“Never cross with a north wind!” Can you hear it? Pam Wall’s little energetic voice? She repeated this warning many times when we first saw, heard and met her at the Miami Boat Show back in February, 2015. I had no idea that amazing little enthusiastic woman would soon thereafter change my life.
Love that bubbly little lady!
After listening to her inspiring “Cruising the Abacos” seminar (and finding ourselves in dire hunger soon after for some “fresh baked Bahamian bread,” Pam always squeals when she says it) Phillip and I had originally decided back in 2015 that the first place we were going to cruise our boat to outside of the states would be the Bahamas. And that decision held firm for a long time until we heard Cuba had thankfully opened up for American cruisers. Heck yeah!
While the Bahamas were hard to pass up, we knew they would be there waiting for us the next season, and with the tumultuous state of American-Cuban relations, we weren’t sure Cuba would be. That was when we decided to set our sights first on Cuba, and it was a fantastic decision. Mine and Phillip’s cruise to Cuba in December, 2016 was a monumental, memorable voyage for us both. It was our longest offshore passage (five days) just the two of us and it was the first time we had sail our beautiful little boat from the shores of one country to another. What an incredible feeling! I still remember when we watched the sun come up over the horizon on the fifth morning.
“That’s a Havana sunrise right there,” Phillip said and he played “Havana Daydreaming” most of the morning as we made our way towards the inlet to Marina Hemingway, singing heartily along as his late Uncle Johnny would have, who had also wanted to sail to Cuba but he unfortunately was not able to do so before he passed away. I know Johnny was there with Phillip in spirit and I can still hear Phillip’s voice from that morning as he sat on the foredeck and sang. “Oh he’s just scheming … his life away.”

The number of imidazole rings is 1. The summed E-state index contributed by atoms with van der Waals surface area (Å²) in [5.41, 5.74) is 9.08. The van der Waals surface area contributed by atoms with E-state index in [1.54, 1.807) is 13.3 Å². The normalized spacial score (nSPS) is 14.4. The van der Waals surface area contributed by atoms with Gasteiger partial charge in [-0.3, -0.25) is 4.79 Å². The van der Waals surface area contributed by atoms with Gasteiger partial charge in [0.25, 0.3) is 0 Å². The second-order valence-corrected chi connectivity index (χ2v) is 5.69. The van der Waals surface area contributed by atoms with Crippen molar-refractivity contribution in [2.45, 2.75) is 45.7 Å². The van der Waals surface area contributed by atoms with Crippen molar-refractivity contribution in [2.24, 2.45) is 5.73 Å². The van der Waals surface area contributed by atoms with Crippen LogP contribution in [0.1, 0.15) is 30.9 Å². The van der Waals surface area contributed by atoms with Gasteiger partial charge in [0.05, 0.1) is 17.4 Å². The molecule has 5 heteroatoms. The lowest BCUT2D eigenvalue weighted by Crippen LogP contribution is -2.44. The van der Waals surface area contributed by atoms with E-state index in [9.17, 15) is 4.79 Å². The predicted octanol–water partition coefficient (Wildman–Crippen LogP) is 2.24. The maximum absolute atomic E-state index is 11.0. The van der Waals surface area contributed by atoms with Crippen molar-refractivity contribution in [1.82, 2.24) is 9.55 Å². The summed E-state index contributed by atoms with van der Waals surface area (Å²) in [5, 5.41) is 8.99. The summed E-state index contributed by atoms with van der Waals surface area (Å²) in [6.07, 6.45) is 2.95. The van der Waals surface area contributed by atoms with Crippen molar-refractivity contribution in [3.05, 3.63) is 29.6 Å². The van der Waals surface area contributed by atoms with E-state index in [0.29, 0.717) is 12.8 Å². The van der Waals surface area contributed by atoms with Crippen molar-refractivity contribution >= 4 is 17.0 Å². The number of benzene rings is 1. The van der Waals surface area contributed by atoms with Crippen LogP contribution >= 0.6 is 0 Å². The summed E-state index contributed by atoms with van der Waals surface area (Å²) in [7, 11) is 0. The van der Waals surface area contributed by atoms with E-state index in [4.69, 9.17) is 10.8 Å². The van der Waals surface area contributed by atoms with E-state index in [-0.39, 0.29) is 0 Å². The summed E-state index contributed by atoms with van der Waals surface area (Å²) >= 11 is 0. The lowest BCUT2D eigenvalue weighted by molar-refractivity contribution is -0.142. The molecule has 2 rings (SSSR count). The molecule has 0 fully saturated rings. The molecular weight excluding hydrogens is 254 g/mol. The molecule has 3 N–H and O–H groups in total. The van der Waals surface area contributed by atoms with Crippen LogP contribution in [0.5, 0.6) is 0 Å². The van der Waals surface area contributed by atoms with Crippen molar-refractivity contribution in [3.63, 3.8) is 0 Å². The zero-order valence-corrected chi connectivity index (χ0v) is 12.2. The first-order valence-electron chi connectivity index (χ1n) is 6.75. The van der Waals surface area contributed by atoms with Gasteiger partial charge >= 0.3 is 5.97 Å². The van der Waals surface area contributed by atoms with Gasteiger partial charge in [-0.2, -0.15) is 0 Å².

Thankfully, we’re not just scheming. We are going! Our voyage to Cuba was a phenomenal trip and only told Phillip and I that we are ready to travel further and longer, just the two of us, on our boat. So, in 2017 we decided we would set our sights on the Bahamas this season and enjoy the wonderful pristine patch of islands we have so close by. It’s amazing to think that jewel-toned paradise is really only a 12-hour sail from the states. How lucky we are! All we needed was just a sliver more luck to give us a nice “no north wind” window of favorable conditions to allow us to sail from the Keys and across the Gulf Stream to the Bahamas.
In the months before our departure date from Pensacola, Phillip and I (well, and I will admit Phillip far more than me) spent many hours studying the Explorer Charts for the Bahamas making decisions about where we planned to enter the Bahamas, where we wanted to check in and what islands (called “Cays” in the Bahamas, pronounced “keys”) we wanted to sail to and visit and in what order, although knowing every plan is and will always be weather-dependent. Having just recently completed my first Bahamas article for SAIL Magazine (thank you again, Peter Nielsen, for requesting more articles from me!) which will focus on preparing and packing for a trip to the Bahamas, Phillip and I both agree an intense study of the Explorer Charts and determinations as to where you want to go in the Bahamas and what route you want to take to explore them is a great first place to start when preparing to travel to the Bahamas. Much of what you will need aboard will depend on how you are planning to traverse the Bahamas and what you are planning to do there as supplies are readily available in some places, limited and altogether unavailable in others.
After talking with fellow sailors back home who had cruised the Bahamas many times and taking into consideration what time of year Phillip and I were going (during December-January, when we knew we could expect many sudden and intense north fronts, the “Christmas winds,” and some chilly water and weather), we decided to make our way as far north as possible first and check in at West End.